Understanding how real people work and being interested in them seems a good basis for going on to create realistic and intriguing characters. Note that I don’t say likeable here. Not all characters need to be likeable. In fact, some of the most compelling ones aren’t. They are the anti-heroes, the ones the reader is drawn to almost despite themselves, or the ones who are tragically flawed, whose vulnerability shines off them. Think Blanche DuBois, or Mr Ripley, or Holden Caulfield. Remember that it is your characters’ humanity – their failings, their weaknesses, their vulnerabilities, their struggles – that will suck a reader in. Beware making your character too “perfect”.
 

Myers Briggs

The Myers Briggs test can be a great way to begin to immerse yourself in the way people think. It can help you to catagorise your character a bit and make you think about them in new ways. For example, are they extroverted or introverted? Do they get energy from people or do they need to withdraw and be on their own every now and then? Do they like to take risks or do they prefer everything to be set out clearly from the start? All of these things will affect your plot, of course, and you need to be consistent in your representation. A shy girl is unlikely to start dancing on a table at party – or perhaps she does and the question would be why? Is she drunk? Is she trying to prove something to herself or to others? Has someone pressured her into it? How does she feel afterwards? Enlightened? Mortified?
 
You also need to think about how your character evolves across the novel. How do you want them to change? What have they learned? Have they achieved their wants and desires, and if not, why not? How does that make them feel? How does that affect the outcome of the novel?
 
This is a bit of a whistle-stop tour through character, especially as it is one of the hardest parts of writing a novel. The important thing to remember is not to panic if it takes a while to develop your character. And as always get tips from other writers. What do you love / hate about their characters? How have they achieved rounded characters? And practice! As with every other aspect of writing, creating great characters takes time. The more you do the better you’ll get! I’m definitely learning all the time too.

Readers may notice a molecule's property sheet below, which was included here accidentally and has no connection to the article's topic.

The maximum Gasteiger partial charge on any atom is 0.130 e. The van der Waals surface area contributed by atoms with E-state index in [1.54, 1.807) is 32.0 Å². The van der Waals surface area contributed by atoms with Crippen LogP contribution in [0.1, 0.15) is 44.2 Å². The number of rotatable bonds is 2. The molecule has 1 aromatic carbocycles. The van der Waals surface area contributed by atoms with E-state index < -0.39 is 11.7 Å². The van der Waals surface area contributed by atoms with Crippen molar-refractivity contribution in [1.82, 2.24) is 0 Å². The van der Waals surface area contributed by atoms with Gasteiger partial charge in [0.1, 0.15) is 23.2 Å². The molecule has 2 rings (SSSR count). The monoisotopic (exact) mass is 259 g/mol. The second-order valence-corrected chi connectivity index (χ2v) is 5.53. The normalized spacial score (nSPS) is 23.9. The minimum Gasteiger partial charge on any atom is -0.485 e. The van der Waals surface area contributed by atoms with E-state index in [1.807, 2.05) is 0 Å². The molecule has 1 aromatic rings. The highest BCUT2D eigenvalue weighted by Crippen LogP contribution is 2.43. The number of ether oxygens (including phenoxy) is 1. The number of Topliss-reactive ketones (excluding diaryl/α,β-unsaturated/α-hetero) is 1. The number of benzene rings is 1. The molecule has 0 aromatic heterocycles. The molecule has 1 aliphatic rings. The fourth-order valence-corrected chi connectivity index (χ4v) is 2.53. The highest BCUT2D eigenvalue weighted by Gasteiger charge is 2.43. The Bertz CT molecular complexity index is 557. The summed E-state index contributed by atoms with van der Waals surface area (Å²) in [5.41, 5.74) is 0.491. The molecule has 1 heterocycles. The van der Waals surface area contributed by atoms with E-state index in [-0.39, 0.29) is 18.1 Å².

Five tips for creating character

  1. Be an observer  look at the people around you and study their behaviour. Analyse their actions: what are they doing, why? Is it genuine or are they trying to hide something about themselves? What is their greatest weakness? Their greatest strength?
  2. Spend time with your character  think about them in circumstances other than the scenes in your novel. How do they eat breakfast? How do they take their coffee? What do they do when they are stressed / happy / angry?
  3. Fill in a questionnaire for your character  you can download some great ones from the Internet or else create your own. It should include details about physical appearance but also and perhaps more importantly about them as a person: things like their favourite memory, their greatest fear, their biggest secret, their typical day etc.
  4. Don’t panic if the character doesn’t arrive fully formed. As with all other parts of writing, it’s about layering. Each draft you write should hone not only your plot but also your character as you get to know them better.
  5. Have fun! You’re making a person! Enjoy it. Make your characters vivid and real.